28 percent of Americans say they've already lost wages due to coronavirus: poll

28 percent of Americans say they've already lost wages due to coronavirus: poll
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More than a quarter of Americans say they’ve already lost wages as the economic fallout from the coronavirus pandemic broadens, according to a new Grinnell College poll released Wednesday. 

Twenty-eight percent of those surveyed said they’d already “lost wages or other personal income.” Another 16 percent said they were laid off or furloughed from work, and an additional 28 percent said they lost what they considered a “substantial amount” from a retirement account.

The poll comes as more and more states issue an array of orders shuttering nonessential businesses, leading to a spike in layoffs particularly in industries like bars and restaurants, retail and more. More than 3 million Americans applied for unemployment benefits between March 15 and March 22, a spike from the 281,000 applications for jobless benefits filed between March 8 and 14. 

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However, a substantial majority of those polled still said they would be willing to stay home indefinitely to try to blunt the spread of the coronavirus, which has infected nearly 190,000 Americans and killed more than 4,000.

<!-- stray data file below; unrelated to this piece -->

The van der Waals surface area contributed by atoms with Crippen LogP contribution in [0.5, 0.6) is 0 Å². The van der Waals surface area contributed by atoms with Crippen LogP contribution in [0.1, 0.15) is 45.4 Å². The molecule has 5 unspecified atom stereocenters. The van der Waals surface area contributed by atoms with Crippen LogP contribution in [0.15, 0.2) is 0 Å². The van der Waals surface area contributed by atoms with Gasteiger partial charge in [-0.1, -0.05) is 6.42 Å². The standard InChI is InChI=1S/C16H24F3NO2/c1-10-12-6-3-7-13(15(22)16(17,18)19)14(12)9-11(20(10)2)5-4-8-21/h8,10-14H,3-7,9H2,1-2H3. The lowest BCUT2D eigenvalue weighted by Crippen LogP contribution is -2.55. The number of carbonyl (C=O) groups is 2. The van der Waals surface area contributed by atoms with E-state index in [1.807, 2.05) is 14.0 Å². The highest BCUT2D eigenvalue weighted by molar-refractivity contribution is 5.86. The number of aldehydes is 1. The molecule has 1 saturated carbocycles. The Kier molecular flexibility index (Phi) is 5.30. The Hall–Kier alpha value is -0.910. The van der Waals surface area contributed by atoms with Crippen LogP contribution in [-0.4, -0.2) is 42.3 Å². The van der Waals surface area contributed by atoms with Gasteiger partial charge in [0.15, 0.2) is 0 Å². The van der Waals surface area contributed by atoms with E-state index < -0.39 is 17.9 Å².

Seventy percent of adults said they would be willing to stay at home for “as long as asked,” while only 4 percent said they would not comply with a stay-at-home order for any amount of time.

President TrumpDonald John TrumpWhite House sued over lack of sign language interpreters at coronavirus briefings Wife blames Trump, lack of masks for husband's coronavirus death in obit: 'May Karma find you all' Trump authorizes reduced funding for National Guard coronavirus response through 2020 MORE has extended guidelines for social distancing in place through the end of April to try to blunt the spread of the coronavirus, and several of the states’ stay-at-home orders extend through at least the end of the month.

The Grinnell College poll, which was conducted by Selzer & Co., surveyed 1,009 adults from March 27 to 30 and has a margin of error of plus or minus 3.1 percentage points.